Exodus 27:1-8 (ESV)
“You shall make the altar of acacia wood, five cubits long and five cubits broad. The altar shall be square, and its height shall be three cubits. And you shall make horns for it on its four corners; its horns shall be of one piece with it, and you shall overlay it with bronze. You shall make pots for it to receive its ashes, and shovels and basins and forks and fire pans. You shall make all its utensils of bronze. You shall also make for it a grating, a network of bronze, and on the net you shall make four bronze rings at its four corners. And you shall set it under the ledge of the altar so that the net extends halfway down the altar. And you shall make poles for the altar, poles of acacia wood, and overlay them with bronze. And the poles shall be put through the rings, so that the poles are on the two sides of the altar when it is carried. You shall make it hollow, with boards. As it has been shown you on the mountain, so shall it be made.”
This is the bronze altar, which Exodus 38 calls the altar of burnt offering – not to be confused with the altar of incense described in Exodus 30. This altar will be outside the tabernacle, in the courtyard that will be described in the next passage. (See also Exodus 40:6.)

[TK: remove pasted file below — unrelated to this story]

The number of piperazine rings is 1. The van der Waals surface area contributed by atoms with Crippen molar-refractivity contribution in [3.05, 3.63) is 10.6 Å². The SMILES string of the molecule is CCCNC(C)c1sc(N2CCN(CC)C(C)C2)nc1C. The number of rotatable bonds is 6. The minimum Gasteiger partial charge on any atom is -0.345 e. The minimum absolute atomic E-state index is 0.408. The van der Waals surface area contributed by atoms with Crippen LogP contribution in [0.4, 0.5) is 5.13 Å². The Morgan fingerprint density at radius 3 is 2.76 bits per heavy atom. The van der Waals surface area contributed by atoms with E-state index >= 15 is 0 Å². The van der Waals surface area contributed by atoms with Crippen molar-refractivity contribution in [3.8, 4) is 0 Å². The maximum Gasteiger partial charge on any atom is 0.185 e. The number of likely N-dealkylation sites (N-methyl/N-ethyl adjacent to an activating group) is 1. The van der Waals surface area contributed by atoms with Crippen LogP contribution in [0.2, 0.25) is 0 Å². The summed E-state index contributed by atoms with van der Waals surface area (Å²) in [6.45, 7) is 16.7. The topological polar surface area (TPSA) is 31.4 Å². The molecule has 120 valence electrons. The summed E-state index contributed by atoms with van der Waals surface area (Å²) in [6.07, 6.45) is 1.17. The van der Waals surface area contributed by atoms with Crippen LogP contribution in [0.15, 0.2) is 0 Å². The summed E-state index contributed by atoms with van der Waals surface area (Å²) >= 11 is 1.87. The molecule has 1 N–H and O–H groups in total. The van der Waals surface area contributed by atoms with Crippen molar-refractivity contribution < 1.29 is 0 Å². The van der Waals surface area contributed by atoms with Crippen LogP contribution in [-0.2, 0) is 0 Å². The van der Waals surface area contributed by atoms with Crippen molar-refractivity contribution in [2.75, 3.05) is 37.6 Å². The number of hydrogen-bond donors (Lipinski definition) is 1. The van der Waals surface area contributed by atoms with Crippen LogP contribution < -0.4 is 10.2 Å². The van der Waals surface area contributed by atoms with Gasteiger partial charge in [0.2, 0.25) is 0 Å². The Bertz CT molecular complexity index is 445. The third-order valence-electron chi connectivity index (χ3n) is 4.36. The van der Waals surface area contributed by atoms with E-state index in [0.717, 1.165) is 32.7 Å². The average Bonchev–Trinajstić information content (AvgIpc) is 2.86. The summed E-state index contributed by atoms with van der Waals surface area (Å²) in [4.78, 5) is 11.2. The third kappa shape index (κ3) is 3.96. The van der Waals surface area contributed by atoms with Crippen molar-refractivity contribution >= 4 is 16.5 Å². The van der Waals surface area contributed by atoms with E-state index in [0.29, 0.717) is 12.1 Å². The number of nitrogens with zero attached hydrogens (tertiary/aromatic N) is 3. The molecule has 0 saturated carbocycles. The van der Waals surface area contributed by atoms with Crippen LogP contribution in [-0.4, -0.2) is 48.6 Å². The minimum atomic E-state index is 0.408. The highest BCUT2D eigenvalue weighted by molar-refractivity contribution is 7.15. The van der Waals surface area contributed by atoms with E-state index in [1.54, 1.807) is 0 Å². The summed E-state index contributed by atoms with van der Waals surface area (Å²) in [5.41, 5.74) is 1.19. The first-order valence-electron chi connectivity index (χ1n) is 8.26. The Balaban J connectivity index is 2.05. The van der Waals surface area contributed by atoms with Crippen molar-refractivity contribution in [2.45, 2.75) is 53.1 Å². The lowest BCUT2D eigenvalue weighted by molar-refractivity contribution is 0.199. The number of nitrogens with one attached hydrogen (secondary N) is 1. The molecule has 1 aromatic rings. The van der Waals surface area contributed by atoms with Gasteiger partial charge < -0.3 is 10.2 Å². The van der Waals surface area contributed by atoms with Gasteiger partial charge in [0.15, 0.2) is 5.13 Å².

The altar has a bronze grating to hold the fire that’s not unlike the charcoal grates in barbeque grills. You shall also make for it a grating, a network of bronze, and on the net you shall make four bronze rings at its four corners. The altar is accompanied by ash pots and other fireplace tools. You shall make pots for it to receive its ashes, and shovels and basins and forks and fire pans. You shall make all its utensils of bronze. Bronze is appropriate here because its melting temperature is well above a thousand degrees.
Experts disagree on the details of what this altar looked like. Modern depictions vary.
But as with the other furnishings, Moses didn’t have to figure this out from the specifications; he got to see exactly what it should look like. As it has been shown you on the mountain, so shall it be made.
The exact designs of the tabernacle and its furnishings are lost to history. That’s probably intentional, given man’s propensity for idolatry. Idolatry runs deep in the human psyche.
Think not? Just read the slobbering fawning that accompanies any description of Carroll Shelby’s cars.
People tend to focus on people things; it’s how we’re wired. Ask the LORD to help us shed our tendency to give people and things superstar status, and instead to help us keep our focus on Him.
That’s one of those prayers we could say every day for the rest of our lives.
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